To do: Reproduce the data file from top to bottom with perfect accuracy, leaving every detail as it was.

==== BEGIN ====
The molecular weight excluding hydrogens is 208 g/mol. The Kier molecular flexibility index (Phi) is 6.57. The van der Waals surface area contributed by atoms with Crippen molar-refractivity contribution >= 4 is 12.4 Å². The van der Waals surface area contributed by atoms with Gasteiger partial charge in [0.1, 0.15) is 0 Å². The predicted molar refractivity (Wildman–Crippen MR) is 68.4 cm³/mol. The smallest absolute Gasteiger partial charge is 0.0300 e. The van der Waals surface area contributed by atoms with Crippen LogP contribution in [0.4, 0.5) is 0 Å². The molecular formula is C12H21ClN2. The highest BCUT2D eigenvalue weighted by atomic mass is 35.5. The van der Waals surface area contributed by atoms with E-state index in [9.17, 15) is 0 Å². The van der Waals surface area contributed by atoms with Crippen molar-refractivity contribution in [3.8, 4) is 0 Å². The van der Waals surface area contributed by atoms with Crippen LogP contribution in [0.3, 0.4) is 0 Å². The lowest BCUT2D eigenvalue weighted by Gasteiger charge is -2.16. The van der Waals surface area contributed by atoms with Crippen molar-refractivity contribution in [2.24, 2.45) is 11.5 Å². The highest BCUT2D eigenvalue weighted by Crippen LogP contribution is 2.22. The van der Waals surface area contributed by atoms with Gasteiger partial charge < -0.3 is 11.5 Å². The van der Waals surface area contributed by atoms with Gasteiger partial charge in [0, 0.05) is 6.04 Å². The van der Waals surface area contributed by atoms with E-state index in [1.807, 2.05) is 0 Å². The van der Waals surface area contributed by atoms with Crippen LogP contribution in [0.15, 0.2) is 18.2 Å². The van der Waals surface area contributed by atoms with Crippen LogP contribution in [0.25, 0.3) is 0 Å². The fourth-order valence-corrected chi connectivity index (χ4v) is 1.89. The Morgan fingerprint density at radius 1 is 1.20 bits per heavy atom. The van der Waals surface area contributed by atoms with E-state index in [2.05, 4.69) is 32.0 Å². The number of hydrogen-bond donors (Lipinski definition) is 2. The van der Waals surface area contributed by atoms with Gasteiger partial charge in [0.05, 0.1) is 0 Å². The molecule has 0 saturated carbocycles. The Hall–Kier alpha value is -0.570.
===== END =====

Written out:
The molecular weight excluding hydrogens is 208 g/mol. The Kier molecular flexibility index (Phi) is 6.57. The van der Waals surface area contributed by atoms with Crippen molar-refractivity contribution >= 4 is 12.4 Å². The van der Waals surface area contributed by atoms with Gasteiger partial charge in [0.1, 0.15) is 0 Å². The predicted molar refractivity (Wildman–Crippen MR) is 68.4 cm³/mol. The smallest absolute Gasteiger partial charge is 0.0300 e. The van der Waals surface area contributed by atoms with Crippen LogP contribution in [0.4, 0.5) is 0 Å². The molecular formula is C12H21ClN2. The highest BCUT2D eigenvalue weighted by atomic mass is 35.5. The van der Waals surface area contributed by atoms with E-state index in [9.17, 15) is 0 Å². The van der Waals surface area contributed by atoms with Crippen molar-refractivity contribution in [3.8, 4) is 0 Å². The van der Waals surface area contributed by atoms with Crippen LogP contribution in [0.3, 0.4) is 0 Å². The lowest BCUT2D eigenvalue weighted by Gasteiger charge is -2.16. The van der Waals surface area contributed by atoms with Crippen molar-refractivity contribution in [2.24, 2.45) is 11.5 Å². The highest BCUT2D eigenvalue weighted by Crippen LogP contribution is 2.22. The van der Waals surface area contributed by atoms with Gasteiger partial charge < -0.3 is 11.5 Å². The van der Waals surface area contributed by atoms with Gasteiger partial charge in [0, 0.05) is 6.04 Å². The van der Waals surface area contributed by atoms with E-state index in [1.807, 2.05) is 0 Å². The van der Waals surface area contributed by atoms with Crippen LogP contribution in [0.15, 0.2) is 18.2 Å². The van der Waals surface area contributed by atoms with Crippen LogP contribution in [0.25, 0.3) is 0 Å². The fourth-order valence-corrected chi connectivity index (χ4v) is 1.89. The Morgan fingerprint density at radius 1 is 1.20 bits per heavy atom. The van der Waals surface area contributed by atoms with E-state index in [2.05, 4.69) is 32.0 Å². The number of hydrogen-bond donors (Lipinski definition) is 2. The van der Waals surface area contributed by atoms with Gasteiger partial charge in [0.05, 0.1) is 0 Å². The molecule has 0 saturated carbocycles. The Hall–Kier alpha value is -0.570.